It does not seem to be well-known that **Alan Mathison Turing** (1912-1954) spent two academic years at Princeton University, from the summer of 1936 to the summer of 1938. Before then Turing had entered Cambridge University in 1931 and while there in the spring of 1935 took a course given by the topologist M.H.A. Hodges called “Foundations of Mathematics” that would dramatically alter the direction of his life. One of the primary topics in the course was Hilbert’s *Entscheidungs* problem, which asked if it was possible to find an algorithm that would determine whether an inference in a formal logic system was valid. Turing soon showed that no such algorithm exists. (See [**8**] for a modern analysis of this work.)

This was such a critical breakthrough that Hodges encouraged him to put it in print at once. But the painfully shy Turing hesitated and did not write up his results until the spring of 1936. Within days of handing the first draft to Hodges for review, his mentor received the most recent issue of the *American Journal of Mathematics**,* which contained a devastating article by Princeton’s **Alonzo Church** (1903-1995) establishing the same result [**2**].

**Figure 2**. This photo of a young Alan Turing is believed to have been taken during the years he was at Princeton University. (*Source: **Convergence* Portrait Gallery)

Turing could have wilted under such bad news but instead he flashed resilience. Events then moved quickly. That very day Hodges wrote directly to Princeton logician Alonzo Church seeking support for his star student to visit the university. Church was totally supportive and so that fall Turing crossed the Atlantic to study with Church himself. By the time Turing arrived he realized that although he had reached the same negative solution to the *Entscheidungs* problem as Church, his approach was sufficiently different to be worthy of separate publication. Therefore Turing submitted the paper, “On computable numbers with an application to the Entscheidungsproblem,” to the *Proceedings* of the London Mathematical Society. However, mathematics journals generally do not publish papers covering results that have already appeared in print. By then Hodges was convinced of Turing’s talents and “canvassed vigorously to gain support for [his] paper, writing to [the editor] F.P. White … to argue for its publication” [**4**, p. 178].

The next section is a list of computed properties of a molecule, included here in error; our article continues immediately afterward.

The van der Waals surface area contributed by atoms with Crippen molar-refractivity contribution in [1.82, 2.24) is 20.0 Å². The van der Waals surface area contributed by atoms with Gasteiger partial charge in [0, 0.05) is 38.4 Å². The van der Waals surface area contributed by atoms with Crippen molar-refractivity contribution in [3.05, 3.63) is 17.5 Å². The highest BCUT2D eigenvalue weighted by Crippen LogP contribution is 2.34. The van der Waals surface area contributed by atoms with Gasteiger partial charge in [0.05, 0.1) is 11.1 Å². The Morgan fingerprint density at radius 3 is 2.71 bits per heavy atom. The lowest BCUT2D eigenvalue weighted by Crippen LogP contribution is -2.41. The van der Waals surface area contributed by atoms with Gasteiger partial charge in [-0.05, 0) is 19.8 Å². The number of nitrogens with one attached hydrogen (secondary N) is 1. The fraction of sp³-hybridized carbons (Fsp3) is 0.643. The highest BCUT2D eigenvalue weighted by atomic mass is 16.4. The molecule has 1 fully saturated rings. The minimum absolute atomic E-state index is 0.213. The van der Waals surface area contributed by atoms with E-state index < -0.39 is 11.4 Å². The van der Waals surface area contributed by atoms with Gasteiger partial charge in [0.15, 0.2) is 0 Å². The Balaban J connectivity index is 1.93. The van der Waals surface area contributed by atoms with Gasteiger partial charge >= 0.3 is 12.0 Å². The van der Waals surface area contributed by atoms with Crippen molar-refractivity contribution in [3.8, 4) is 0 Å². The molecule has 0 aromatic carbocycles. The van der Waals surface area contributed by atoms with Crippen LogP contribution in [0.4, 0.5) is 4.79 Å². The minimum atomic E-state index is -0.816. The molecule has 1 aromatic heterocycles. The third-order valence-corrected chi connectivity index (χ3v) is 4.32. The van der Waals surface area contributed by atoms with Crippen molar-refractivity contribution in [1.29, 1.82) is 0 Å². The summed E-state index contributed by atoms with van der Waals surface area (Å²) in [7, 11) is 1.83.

By the time the paper appeared in 1937, Turing had added an appendix “Computability and effective calculability” outlining a proof that his concept of computability was equivalent to Church’s \(\lambda\)-definability. Turing listed his address as “The Graduate College, Princeton University, New Jersey, U.S.A.” Moreover, the appendix began, “Added August 28, 1936.” These two facts misled some people to conclude erroneously that his work had been completed under Church’s direction.

**Figure 3**. Alonzo Church in October of 1943, Princeton University, New Jersey (*Source:* Wikimedia Commons)

Alan Turing did study under Alonzo Church over the next two years, however, culminating in his Ph.D. in 1938. Princeton was so impressed with the quality of this work during his first year as a graduate student that the university awarded him a prestigious Proctor Fellowship for the second year. His doctoral dissertation, “Systems of logic based on ordinals,” dealt with the undecidability of transfinite sequences of certain formal systems, a study that had been inaugurated by Kurt Gödel. Thus Turing was deeply influenced by two logicians in the U.S.—Church at Princeton University and Gödel at the Institute for Advanced Study in Princeton.

Before Alan Turing came to America in the summer of 1936 he had resolved one of Hilbert’s famous problems in the negative. This result alone would have earned him immediate recognition but it was the approach he adopted that has gained him an international reputation that is as strong today as ever primarily because it transcended mathematical logic and became fundamental to the study of modern computers.